Over the past several days, 16 different wildfires have forced hundreds of thousands of Californians to evacuate their homes. Millions have gone without power for days, and more will experience planned outages as Pacific Gas and Energy, the state’s bankrupt power utility, scrambles to make sure its power lines don’t spark yet another wildfire.

The wildfire crisis, one that is expected to get worse in the Golden State in the coming years as the full effects of climate change kick in, illuminates a glaring disparity. When fires rip through a community, its most vulnerable members — the old and sick, domestic workers, construction workers, and incarcerated folks — get left behind. Stories emerging from the fires this year shed unflattering light on the way America treats its poor, old, and working class when climate catastrophe comes knocking.

On Monday, as the Getty Fire was tearing through Los Angeles, the L.A. Times reported on a housekeeper named Carmen Solano who showed up to work in Brentwood, one of the wealthiest areas in L.A., to find that the owners of the house had evacuated hours earlier. They failed to notify her that the neighborhood was under mandatory evacuation.

The Times also spoke to a police officer who said that, when he told many of the laborers he saw working in Brentwood that day that they needed to leave, they told him, “I have to finish.” Some who knew about the fire still made the commute because they couldn’t afford to miss a day’s wages. Fifty-year-old gardener Chon Ortiz mowed lawns while people evacuated around him on Monday, even though the owners hadn’t asked him to come to work. “If they say I have to evacuate, I will,” he told the Times’ Brittny Mejia in Spanish. “But I need to work.”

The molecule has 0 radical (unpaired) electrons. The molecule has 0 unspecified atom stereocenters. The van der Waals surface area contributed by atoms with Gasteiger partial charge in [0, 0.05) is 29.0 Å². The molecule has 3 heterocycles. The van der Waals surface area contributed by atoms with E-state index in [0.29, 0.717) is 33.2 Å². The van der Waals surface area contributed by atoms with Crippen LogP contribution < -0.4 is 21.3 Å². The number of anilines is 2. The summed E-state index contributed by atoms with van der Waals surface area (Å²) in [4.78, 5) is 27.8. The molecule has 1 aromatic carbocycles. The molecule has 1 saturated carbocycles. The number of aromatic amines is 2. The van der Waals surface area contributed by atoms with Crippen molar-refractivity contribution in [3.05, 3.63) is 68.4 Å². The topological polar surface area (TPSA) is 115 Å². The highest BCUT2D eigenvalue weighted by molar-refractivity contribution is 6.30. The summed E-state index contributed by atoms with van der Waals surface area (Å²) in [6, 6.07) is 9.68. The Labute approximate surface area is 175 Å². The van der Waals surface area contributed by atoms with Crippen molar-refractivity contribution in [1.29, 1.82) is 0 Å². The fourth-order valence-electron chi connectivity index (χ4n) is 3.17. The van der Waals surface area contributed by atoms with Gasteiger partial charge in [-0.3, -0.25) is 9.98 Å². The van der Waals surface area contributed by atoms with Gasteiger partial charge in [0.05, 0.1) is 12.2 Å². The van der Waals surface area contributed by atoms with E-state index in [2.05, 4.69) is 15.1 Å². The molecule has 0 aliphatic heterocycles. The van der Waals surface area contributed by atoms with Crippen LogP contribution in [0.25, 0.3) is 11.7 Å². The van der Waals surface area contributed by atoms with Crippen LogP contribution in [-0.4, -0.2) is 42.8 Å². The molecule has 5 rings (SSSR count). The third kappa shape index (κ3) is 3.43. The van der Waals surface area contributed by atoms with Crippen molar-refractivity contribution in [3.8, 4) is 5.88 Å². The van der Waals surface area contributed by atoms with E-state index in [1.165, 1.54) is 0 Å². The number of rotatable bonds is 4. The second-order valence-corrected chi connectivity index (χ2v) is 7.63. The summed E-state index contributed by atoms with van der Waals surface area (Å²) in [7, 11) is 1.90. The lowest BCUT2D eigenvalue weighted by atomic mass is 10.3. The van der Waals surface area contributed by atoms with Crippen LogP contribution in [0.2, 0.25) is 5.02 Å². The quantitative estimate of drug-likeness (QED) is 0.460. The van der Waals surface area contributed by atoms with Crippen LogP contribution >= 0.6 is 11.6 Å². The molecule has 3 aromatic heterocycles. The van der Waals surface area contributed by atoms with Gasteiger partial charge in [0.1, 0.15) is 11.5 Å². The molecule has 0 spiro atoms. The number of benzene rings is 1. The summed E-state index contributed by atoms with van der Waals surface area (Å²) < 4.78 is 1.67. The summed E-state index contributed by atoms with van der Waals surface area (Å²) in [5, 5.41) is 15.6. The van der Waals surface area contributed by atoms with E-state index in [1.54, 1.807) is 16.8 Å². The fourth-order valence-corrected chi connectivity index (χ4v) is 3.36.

Poor residents in Northern California, where 200,000 people had to evacuate this week and 2 million are still without power, are facing similarly dire straits. When Governor Gavin Newsom traveled to a mobile home park in American Canyon on Saturday, a woman with a pulmonary heart condition told him that she didn’t have the money to stock up on the medication she needed before the power got shut off at her pharmacy. Her insurance wouldn’t cover refills until her current supply ran out, so her only option was to pay out of pocket. “You could get it if you have the money,” Constantine said. “But I can’t afford that right now. It’s a month’s rent.”

Perhaps no one is more marginalized during wildfire season than incarcerated firefighters. These firefighters get the same training and endure the same dangerous conditions as the state’s wildland firefighting department, CAL FIRE. But they only get paid around $1 an hour, and when they’re done fighting fires, they’ll go back to prison.

Since 1983, at least six of these incarcerated firefighters have died on the job. A new bill introduced in the California state legislature last month would allow prisoners to find careers in firefighting after they’re released, but it’s been met with resistance from the state’s biggest firefighters union.

Lest we forget the gaping disparity between those with means and those without in the fiery West right now, a growing number of rich people are hiring private firefighters to protect their property, the New York Times reports. One company near Sacramento offers “on-call” services for homes in Northern California and Eastern Washington. The price? Up to $3,000 per day. Welcome to the pyrocene, where we’ve set everything on fire and only some of us have the means to stay safe.